In certain embodiments, the vessel may comprise a ballasting system further configured for lifting the support structure. In such embodiments the vessel is capable of lifting the support structure through a buoyancy lift operation or through a combination of buoyancy lift and conventional lifting methods (e.g. using winch systems, cranes or other means).

Preferably, the topside lifting unit or the support structure lifting unit, or both, comprise a propulsion system configured to move the respective lifting unit.

A lifting unit with such a propulsion system may be self-propelled and able to locomote. In certain embodiments the propulsion system(s) may comprise any of wheels, tracks or rollers. These components may be located on one or more bogies. Alternatively, or additionally the propulsion system(s) may comprise means of electromagnetically levitating (e.g. lifting or raising) either the topside lifting unit or the support structure lifting unit. This electromagnetic levitation (maglev) system may be adapted to move one or more of the lifting units or alternatively may reduce the forces and power which must be applied to the lifting unit(s) by the propulsion system (i.e. by components such as wheels, tracks, rollers or winches) or by handling equipment such as cranes or trucks. In preferred embodiments the topside lifting unit and the support structure lifting unit each comprise a propulsion system.

Advantageously, such propulsion systems allow the lifting units to be quickly and easily transferred onto and off of the vessel (e.g. to exchange the lifting units or to remove a lifting unit from the vessel for maintenance) without any additional equipment such as cranes or towing machinery. Therefore, the lifting unit(s) may be easily transferred or exchanged whilst the vessel is at sea, nearshore or whilst the vessel is in a wide variety of ports. Consequently the utilisation of the system may be improved because the vessel may spend more time Όη-station' performing lifting operations, rather than transiting to a specific port to switch or exchange its lifting units. Furthermore, the time required to decommission a single offshore platform is reduced as the time used to interchange the lifting units is significantly reduced.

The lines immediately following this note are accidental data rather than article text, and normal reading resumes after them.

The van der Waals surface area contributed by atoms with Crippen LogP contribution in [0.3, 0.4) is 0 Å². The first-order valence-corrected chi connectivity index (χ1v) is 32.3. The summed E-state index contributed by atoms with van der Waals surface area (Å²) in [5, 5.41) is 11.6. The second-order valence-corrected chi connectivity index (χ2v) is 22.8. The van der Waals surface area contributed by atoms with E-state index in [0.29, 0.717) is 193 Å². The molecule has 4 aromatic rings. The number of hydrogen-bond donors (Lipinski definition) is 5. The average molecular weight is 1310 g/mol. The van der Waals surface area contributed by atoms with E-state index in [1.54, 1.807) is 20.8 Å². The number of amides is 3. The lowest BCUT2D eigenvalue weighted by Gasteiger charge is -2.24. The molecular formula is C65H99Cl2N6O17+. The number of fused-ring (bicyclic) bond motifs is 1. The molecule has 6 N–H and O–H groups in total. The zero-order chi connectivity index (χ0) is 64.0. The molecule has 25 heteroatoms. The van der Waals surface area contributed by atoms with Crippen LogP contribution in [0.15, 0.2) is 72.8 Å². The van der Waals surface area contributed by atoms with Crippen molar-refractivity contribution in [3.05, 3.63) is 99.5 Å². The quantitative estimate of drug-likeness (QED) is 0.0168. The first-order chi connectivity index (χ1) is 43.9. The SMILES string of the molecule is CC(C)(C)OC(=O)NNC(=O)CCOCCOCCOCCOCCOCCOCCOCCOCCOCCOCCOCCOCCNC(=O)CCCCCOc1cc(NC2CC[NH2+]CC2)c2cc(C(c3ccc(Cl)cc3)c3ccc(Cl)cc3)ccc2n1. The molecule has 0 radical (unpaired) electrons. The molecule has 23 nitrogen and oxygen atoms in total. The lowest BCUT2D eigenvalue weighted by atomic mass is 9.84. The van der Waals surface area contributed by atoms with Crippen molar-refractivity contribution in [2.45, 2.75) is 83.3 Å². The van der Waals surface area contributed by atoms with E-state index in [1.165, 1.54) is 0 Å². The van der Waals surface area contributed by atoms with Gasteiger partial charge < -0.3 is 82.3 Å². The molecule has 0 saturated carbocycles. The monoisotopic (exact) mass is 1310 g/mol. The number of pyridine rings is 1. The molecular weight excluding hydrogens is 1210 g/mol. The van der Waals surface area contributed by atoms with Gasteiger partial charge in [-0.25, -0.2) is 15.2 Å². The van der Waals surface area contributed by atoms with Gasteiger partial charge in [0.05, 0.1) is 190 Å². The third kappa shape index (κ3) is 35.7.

Additionally, the position and arrangement of the lifting unit(s) on the vessel may be adjusted as necessary to accommodate the specific offshore platform to be decommissioned. As such, the system discussed above is able to decommission a wider variety of offshore platforms than existing vessels.

Alternatively, if either of the lifting units is not provided with a propulsion system it may be manoeuvred and transferred using cranes or other lifting equipment. These cranes or other lifting equipment may be located on the vessel, on an additional lift vessel or onshore (if the lifting units are to be transferred to the quayside). In further alternative embodiments the topside lifting unit or the support structure lifting unit may be moved using towing or handling equipment. This option is particularly suitable if the lifting units comprise unpowered bogies, wheels, tracks or rollers or if the lifting units are lifted, supported or moved by an electromagnetic levitation system.

In preferred embodiments the topside lifting unit comprises a propulsion system, wherein the propulsion system is configured to move the topside lifting unit and a topside supported by the topside lifting unit.

Consequently, the topside lifting unit is able to transfer itself and a topside it has lifted to and from the vessel. Thus the system is able to offload the topside to a transport barge or the quayside without any further specialised equipment and without breaking the topside down into smaller sections. This reduces the time and cost required to decommission an offshore platform and increases vessel utilisation.

Alternatively, topsides may be transferred to and from the vessel using cranes or other lifting equipment. These cranes or other lifting equipment may be located on the vessel, on an additional lift vessel or onshore (if the lifting units are to be transferred to the quayside). In certain embodiments, the topside may be broken down into smaller sections before it is removed from the vessel.